Expanded Emergency Food Stamp Benefits Blocked By Federal Court

Food & Drink

In March 2020, Congress passed the Families First Coronavirus Response Act (“Families First”) as a legislative response to the economic disruption caused by COVID-19. As part of the new law, Congress provided “emergency allotments” for food stamp benefits. Under USDA’s guidance, these emergency allotments provided no benefits for the approximately 40% of food stamp recipients who already receive monthly maximum amounts. This week, a federal court denied a challenge to the agency’s interpretation, meaning that food stamp households with the lowest income levels will continue to see no additional benefits under the “emergency allotment” provisions.

Food Stamps Background

Benefits under the nation’s food stamp program (officially known as the Supplemental Nutrition Assistance Program or “SNAP”) are determined by need and driven by inputs like income and household size. As of February 2020, the average monthly benefit per household was approximately $240, and over 37 million individuals participated in the food stamp program.

Households with extremely low or no income are eligible for the “maximum monthly allotment” based on their household size. Maximum food stamp benefits for a household of four, for example, are $646 per month. According to the Center on Budget and Policy Priorities, about 40% of all SNAP households receive the maximum allotment for their household size.

The Families First Act & The Lawsuit

Responding to the economic upheaval caused by COVID-19, Congress passed Families First in March 2020. Among other things, the law allowed USDA to grant states the ability to issue emergency allotments to households participating in SNAP “to address temporary food needs not greater than the applicable maximum monthly allotment for the household size.”

Subsequently, the USDA interpreted this provision to mean that households that already received the maximum monthly allotment would not be eligible for any additional emergency funds pursuant to Families First. The way the agency read the law, “SNAP households are not permitted to receive more than the maximum allotment.”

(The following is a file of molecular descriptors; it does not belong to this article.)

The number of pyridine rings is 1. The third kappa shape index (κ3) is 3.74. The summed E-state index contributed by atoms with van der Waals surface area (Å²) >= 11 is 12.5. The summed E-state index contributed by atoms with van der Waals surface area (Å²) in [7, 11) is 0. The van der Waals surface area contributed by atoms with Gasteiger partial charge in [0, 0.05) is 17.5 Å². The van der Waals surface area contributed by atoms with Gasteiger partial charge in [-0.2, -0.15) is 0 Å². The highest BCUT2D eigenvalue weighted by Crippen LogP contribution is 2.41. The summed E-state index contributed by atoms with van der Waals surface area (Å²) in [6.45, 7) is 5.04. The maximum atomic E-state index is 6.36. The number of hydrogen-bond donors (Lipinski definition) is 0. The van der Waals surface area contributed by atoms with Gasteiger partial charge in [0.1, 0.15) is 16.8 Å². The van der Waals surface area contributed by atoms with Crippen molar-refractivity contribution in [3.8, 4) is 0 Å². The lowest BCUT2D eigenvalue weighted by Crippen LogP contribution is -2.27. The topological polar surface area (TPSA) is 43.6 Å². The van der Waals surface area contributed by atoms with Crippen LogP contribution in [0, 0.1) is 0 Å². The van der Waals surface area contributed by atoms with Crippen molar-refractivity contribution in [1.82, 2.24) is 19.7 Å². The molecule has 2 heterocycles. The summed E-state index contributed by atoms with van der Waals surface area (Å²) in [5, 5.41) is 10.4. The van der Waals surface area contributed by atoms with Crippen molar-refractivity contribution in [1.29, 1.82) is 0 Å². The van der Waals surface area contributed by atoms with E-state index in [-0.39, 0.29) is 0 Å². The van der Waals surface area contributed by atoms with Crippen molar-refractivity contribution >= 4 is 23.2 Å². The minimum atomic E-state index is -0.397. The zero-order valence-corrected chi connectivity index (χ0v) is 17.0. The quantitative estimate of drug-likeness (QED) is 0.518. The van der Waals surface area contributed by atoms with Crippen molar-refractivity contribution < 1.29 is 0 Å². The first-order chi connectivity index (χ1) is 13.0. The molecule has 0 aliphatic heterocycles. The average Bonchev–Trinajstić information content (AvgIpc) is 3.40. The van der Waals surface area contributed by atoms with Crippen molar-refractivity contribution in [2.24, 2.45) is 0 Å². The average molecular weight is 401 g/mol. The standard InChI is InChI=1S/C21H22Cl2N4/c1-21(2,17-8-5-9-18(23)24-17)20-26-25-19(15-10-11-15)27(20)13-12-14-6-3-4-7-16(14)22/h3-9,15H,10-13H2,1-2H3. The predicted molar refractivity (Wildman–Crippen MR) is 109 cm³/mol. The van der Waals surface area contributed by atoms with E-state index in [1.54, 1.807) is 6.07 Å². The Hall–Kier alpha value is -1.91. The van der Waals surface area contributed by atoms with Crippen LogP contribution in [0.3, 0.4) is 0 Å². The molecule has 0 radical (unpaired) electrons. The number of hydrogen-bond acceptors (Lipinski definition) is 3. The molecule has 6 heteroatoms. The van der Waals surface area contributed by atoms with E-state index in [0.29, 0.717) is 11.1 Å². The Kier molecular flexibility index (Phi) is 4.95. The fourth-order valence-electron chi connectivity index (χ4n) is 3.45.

The state of California disagreed with the agency’s interpretation, arguing the USDA’s interpretation was in “conflict with both the plain language of the Act and the circumstances leading to the passage of the Act.” The state requested an additional $60 per person in emergency allotments.

The USDA denied California’s request, stating that it was not in line with the agency’s emergency allotment guidance. California then revised its request to conform to the USDA’s emergency allotment procedures and was eventually approved.

In late May 2020, two individuals, on behalf of a putative class, filed suit against the USDA in California federal court alleging that the agency acted “in excess of statutory authority” and in an “arbitrary and capricious” manner in denying California’s original request. The case is Hall v. U.S. Dep’t. of Agriculture, No. 20-cv-3454-HSG, filed in the Northern District of California.

The Court’s Decision

As part of the lawsuit, putative class plaintiffs asked the federal court for a preliminary injunction that would block the USDA from denying California’s request for additional funds for the poorest individuals on food stamps.

Noting that it found the argument that “all SNAP households need support in the midst of the pandemic” compelling, the court nonetheless denied plaintiffs’ motion for a preliminary injunction.

In order to succeed on its preliminary injunction request, plaintiffs needed to show, among other things, that they were likely to succeed on the merits of their claim. While the court acknowledged that the plaintiffs’ reading had “persuasive force,” it ultimately found this critical factor lacking here.

While the court noted that it was not minimizing the challenges faced by households during the COVID-19 public health emergency, it determined that “Congress, not the Court, is charged with determining how best to weigh and triage the needs of all Americans during this time of crisis, taking into account the budgetary costs and benefits of various policy choices.”


While the USDA’s interpretation of Families First provided little assistance to the approximately 40% of SNAP households already receiving the monthly maximum, it did expand eligibility for SNAP households who were receiving less than the maximum amount of benefits. Now these households may be eligible to receive emergency allotment supplements to their benefit levels. As the agency put it, “All SNAP households that are eligible to receive less than the maximum benefit will receive the emergency allotment supplement to bring them up to the maximum.”

While the Hall case is far from over, the court’s decision discussed further legislative action that Congress is considering to address the economic disruption in the wake of the COVID-19 public health emergency. For example, nearly 2,500 organizations are urging Congress to increase maximum food stamp benefits by 15%. For now, the USDA’s interpretation of Families First’s limits to the “maximum monthly allotment” remains in force.

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